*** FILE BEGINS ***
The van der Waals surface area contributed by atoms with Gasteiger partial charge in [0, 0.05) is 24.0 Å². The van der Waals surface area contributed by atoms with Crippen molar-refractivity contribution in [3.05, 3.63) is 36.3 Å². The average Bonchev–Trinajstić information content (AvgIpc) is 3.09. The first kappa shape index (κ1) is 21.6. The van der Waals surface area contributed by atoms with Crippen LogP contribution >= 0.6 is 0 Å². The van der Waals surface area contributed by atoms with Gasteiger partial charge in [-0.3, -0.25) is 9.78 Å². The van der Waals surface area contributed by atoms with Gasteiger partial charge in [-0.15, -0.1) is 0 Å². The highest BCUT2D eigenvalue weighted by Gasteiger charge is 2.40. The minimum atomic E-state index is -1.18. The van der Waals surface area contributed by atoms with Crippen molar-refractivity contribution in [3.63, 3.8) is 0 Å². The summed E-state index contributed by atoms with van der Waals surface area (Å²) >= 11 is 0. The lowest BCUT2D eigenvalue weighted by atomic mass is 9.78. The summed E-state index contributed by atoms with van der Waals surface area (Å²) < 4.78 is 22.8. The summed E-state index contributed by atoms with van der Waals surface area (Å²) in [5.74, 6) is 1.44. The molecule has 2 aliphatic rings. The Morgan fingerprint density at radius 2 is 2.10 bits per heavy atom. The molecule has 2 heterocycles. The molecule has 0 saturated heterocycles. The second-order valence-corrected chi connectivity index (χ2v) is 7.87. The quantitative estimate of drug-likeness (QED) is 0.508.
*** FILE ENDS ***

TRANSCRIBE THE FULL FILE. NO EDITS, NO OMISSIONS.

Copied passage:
The van der Waals surface area contributed by atoms with Gasteiger partial charge in [0, 0.05) is 24.0 Å². The van der Waals surface area contributed by atoms with Crippen molar-refractivity contribution in [3.05, 3.63) is 36.3 Å². The average Bonchev–Trinajstić information content (AvgIpc) is 3.09. The first kappa shape index (κ1) is 21.6. The van der Waals surface area contributed by atoms with Crippen LogP contribution >= 0.6 is 0 Å². The van der Waals surface area contributed by atoms with Gasteiger partial charge in [-0.3, -0.25) is 9.78 Å². The van der Waals surface area contributed by atoms with Gasteiger partial charge in [-0.15, -0.1) is 0 Å². The highest BCUT2D eigenvalue weighted by Gasteiger charge is 2.40. The minimum atomic E-state index is -1.18. The van der Waals surface area contributed by atoms with Crippen molar-refractivity contribution in [3.63, 3.8) is 0 Å². The summed E-state index contributed by atoms with van der Waals surface area (Å²) >= 11 is 0. The lowest BCUT2D eigenvalue weighted by atomic mass is 9.78. The summed E-state index contributed by atoms with van der Waals surface area (Å²) < 4.78 is 22.8. The summed E-state index contributed by atoms with van der Waals surface area (Å²) in [5.74, 6) is 1.44. The molecule has 2 aliphatic rings. The Morgan fingerprint density at radius 2 is 2.10 bits per heavy atom. The molecule has 2 heterocycles. The molecule has 0 saturated heterocycles. The second-order valence-corrected chi connectivity index (χ2v) is 7.87. The quantitative estimate of drug-likeness (QED) is 0.508.